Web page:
Posted tagged ‘beginning’

Art Lessons in Richmond & Surrey are Applelicious

February 16, 2015
This apple is painted quite fast with a wet on wet technique that will allow the different shades and tints and colours to blend into each other.

This apple is painted quite fast with a wet on wet technique that will allow the different shades and tints and colours to blend into each other.

More adult watercolour classes have been added to my schedule at the Thompson Community Centre in Richmond. If you are looking for some beginner instruction in the tricky medium of watercolour come join our class this spring. Each session we will try different projects such as learning to do washes using simple subjects such as fruit and misty mountain ranges, playing with negative space between fence posts, and scratching out highlights on sparkling seas and snow.

There are 3 new sessions at the Thompson Community Centre. Phone 604-238-8422 for info and to register. We meet on Mondays from 1:00 to 2:30. The next session is March 2 – 23. Then the other two are April 13 – May 11 and May 25 – June 22. Hope to see you there!

This green apple is in oil pastel, which is a little tricky to blend. Start with light strokes in a variety of colours and build up the layers.

This green apple is in oil pastel, which is a little tricky to blend. Start with light strokes in a variety of colours and build up the layers.

Here are some examples of the various apple studies I have taught in my watercolur, pastel, and pencil crayon classes for adults and children. I find that the apple lends itself well as a subject for beginners; it’s more interesting than just a circle and yet not so complex as to scare people away. The variety of colours found on apples are another plus as I always stress that a collection of colours is more interesting to the eye than a flat 1 colour subject (although that has its place too, such as in many poster designs and logos).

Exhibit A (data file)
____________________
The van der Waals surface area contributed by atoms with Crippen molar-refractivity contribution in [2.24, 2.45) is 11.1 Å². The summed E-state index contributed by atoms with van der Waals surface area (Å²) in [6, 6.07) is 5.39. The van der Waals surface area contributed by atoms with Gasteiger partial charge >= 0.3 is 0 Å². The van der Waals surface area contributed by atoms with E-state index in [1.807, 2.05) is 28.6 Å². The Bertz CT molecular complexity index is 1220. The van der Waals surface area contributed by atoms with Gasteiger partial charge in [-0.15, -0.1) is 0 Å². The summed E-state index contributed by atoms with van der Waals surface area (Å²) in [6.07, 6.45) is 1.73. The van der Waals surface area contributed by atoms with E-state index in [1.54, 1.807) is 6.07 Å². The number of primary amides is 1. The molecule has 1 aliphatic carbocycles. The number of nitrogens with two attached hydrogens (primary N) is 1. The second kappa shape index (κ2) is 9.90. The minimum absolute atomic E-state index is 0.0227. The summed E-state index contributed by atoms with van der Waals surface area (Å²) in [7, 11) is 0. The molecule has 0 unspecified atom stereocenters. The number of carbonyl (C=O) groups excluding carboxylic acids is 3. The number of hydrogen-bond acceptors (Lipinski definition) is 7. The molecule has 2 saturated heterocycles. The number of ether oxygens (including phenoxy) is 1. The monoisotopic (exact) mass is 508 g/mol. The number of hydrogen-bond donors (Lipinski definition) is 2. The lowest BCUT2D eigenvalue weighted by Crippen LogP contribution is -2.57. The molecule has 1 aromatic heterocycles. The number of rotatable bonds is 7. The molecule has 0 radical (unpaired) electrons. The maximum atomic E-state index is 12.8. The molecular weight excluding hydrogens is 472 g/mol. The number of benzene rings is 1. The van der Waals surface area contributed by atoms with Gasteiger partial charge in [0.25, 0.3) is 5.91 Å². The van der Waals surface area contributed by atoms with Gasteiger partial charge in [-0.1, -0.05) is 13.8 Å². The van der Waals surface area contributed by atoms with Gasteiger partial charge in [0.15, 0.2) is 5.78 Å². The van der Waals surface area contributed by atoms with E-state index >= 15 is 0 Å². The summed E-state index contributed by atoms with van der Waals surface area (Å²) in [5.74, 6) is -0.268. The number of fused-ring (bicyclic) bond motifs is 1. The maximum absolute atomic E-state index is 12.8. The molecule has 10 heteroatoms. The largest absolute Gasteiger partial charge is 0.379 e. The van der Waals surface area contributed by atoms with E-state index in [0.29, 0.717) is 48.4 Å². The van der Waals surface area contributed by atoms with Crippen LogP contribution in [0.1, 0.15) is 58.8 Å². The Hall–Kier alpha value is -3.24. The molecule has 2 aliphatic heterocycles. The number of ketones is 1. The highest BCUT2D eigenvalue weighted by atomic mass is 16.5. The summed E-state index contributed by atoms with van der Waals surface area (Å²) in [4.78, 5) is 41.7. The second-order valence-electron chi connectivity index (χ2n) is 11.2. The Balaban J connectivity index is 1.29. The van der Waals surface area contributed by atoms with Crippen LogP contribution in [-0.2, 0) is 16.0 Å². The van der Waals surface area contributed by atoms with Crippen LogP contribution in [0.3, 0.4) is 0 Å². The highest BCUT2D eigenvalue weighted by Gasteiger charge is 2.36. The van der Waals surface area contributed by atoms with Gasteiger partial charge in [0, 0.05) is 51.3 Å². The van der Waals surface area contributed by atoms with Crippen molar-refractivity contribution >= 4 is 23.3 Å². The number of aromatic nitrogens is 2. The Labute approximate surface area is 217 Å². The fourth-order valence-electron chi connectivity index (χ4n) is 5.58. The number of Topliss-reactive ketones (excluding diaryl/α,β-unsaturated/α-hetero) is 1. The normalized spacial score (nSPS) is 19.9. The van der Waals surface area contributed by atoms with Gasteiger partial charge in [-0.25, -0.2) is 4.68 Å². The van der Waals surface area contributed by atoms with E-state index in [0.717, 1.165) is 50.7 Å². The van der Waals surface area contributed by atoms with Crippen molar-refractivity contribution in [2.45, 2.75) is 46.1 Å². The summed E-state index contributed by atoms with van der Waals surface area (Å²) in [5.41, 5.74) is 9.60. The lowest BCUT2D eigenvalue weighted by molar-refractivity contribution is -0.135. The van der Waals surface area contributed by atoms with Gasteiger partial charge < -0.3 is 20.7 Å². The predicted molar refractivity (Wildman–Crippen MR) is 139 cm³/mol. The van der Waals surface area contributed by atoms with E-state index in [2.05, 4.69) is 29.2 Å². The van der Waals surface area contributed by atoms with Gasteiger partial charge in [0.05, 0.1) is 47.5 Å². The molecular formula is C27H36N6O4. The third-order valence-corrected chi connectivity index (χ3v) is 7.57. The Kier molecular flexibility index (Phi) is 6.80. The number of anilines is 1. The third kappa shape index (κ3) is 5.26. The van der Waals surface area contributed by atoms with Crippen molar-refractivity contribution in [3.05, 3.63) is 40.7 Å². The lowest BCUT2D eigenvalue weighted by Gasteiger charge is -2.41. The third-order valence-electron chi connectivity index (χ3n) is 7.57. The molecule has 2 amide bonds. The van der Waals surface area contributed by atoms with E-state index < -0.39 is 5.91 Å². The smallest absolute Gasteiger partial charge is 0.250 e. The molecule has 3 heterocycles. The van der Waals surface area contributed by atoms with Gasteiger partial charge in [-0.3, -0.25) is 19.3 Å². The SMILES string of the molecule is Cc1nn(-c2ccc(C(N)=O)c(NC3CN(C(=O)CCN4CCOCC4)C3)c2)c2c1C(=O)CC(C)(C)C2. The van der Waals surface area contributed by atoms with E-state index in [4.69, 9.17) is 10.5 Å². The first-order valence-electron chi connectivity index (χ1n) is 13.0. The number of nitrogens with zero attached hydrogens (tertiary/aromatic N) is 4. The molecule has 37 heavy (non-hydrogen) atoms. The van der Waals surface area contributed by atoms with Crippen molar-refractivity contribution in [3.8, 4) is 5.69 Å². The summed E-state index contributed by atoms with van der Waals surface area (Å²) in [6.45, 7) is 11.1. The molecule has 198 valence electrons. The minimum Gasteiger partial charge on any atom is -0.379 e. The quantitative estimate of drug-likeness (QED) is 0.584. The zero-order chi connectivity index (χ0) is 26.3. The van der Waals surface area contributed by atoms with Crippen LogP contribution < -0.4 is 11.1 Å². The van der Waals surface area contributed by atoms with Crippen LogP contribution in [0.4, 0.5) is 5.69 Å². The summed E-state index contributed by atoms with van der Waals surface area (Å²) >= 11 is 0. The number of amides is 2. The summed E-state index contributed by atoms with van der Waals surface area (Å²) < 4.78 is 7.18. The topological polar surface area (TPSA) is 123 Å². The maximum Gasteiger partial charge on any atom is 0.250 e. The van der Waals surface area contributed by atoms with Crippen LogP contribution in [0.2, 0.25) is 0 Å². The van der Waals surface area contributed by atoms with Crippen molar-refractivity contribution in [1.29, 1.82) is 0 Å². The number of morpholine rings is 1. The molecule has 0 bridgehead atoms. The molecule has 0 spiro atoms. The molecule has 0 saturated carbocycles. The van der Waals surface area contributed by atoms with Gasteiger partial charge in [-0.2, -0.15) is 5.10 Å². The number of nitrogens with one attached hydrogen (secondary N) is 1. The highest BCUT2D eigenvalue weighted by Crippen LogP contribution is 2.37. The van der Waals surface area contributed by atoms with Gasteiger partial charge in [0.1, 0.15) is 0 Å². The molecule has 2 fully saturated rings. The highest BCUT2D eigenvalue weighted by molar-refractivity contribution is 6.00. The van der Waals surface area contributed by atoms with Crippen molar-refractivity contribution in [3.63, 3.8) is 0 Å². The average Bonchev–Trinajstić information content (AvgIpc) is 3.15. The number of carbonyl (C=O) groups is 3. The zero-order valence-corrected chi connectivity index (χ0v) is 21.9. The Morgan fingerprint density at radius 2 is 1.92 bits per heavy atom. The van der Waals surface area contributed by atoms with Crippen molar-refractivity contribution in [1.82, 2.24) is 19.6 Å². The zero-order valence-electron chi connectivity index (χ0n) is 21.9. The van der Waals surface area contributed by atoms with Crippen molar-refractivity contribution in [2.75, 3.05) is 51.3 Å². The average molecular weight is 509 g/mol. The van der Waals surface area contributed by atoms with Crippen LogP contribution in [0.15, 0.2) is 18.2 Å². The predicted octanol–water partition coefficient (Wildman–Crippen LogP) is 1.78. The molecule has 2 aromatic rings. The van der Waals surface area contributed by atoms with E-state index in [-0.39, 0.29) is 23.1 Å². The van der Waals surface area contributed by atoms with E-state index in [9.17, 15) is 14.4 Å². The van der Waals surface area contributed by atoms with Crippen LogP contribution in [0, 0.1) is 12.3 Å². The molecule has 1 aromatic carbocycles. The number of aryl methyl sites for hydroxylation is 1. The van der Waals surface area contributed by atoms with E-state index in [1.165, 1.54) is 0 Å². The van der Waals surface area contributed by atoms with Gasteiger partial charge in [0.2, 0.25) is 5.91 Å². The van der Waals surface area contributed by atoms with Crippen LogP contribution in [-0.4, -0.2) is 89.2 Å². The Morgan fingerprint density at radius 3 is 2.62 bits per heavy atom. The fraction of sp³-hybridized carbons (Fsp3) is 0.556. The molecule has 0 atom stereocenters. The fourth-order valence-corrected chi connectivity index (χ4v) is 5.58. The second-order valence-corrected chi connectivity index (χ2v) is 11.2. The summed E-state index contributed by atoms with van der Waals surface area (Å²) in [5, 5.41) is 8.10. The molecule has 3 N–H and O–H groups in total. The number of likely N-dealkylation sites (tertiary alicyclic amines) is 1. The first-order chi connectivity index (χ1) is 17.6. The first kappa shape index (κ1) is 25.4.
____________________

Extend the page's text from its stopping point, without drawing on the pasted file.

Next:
Soft, or chalk pastel was used on this apple and is much easier to blend than oil pastel.

Soft, or chalk pastel was used on this apple and is much easier to blend than oil pastel.

Whether it is watercolour, pastel, or pencil crayon, build up a layer of different colours, focusing on your main one, like red, but highlighting with ones such as yellows, and darkening with colours such as blues and purples. Start light, and work up the layers until you just do the dark areas at the end. Have fun, and experiment. Paint and draw apples over and over again, as using the same subject will let you see your progress over time.

This apple had each layer of watercolour dry before the next layer or colour was painted on top and thus you can see some of the brush strokes and it doesn't blend like the wet on wet apple shown above.

This apple had each layer of watercolour dry before the next layer or colour was painted on top and thus you can see some of the brush strokes and it doesn’t blend like the wet on wet apple shown above.

A study in value where you only use one pencil crayon. Can also be done with regular pencil. Try a 3 or 4B.

A study in value where you only use one pencil crayon. Can also be done with regular pencil. Try a 3 or 4B.

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Tiana’s Etsy Store is Now Open

November 30, 2013

Now you can buy original and printed art by me on my Etsy store Tiana Kaczor Fine Arts. There’s still time before Christmas to pick up a hand printed photograph or a miniature watercolour. Or if you live near Vancouver, B.C. (so we don’t have to rely on mailing times) there’s even time to commission a watercolour or drawing based on a photo of your choice.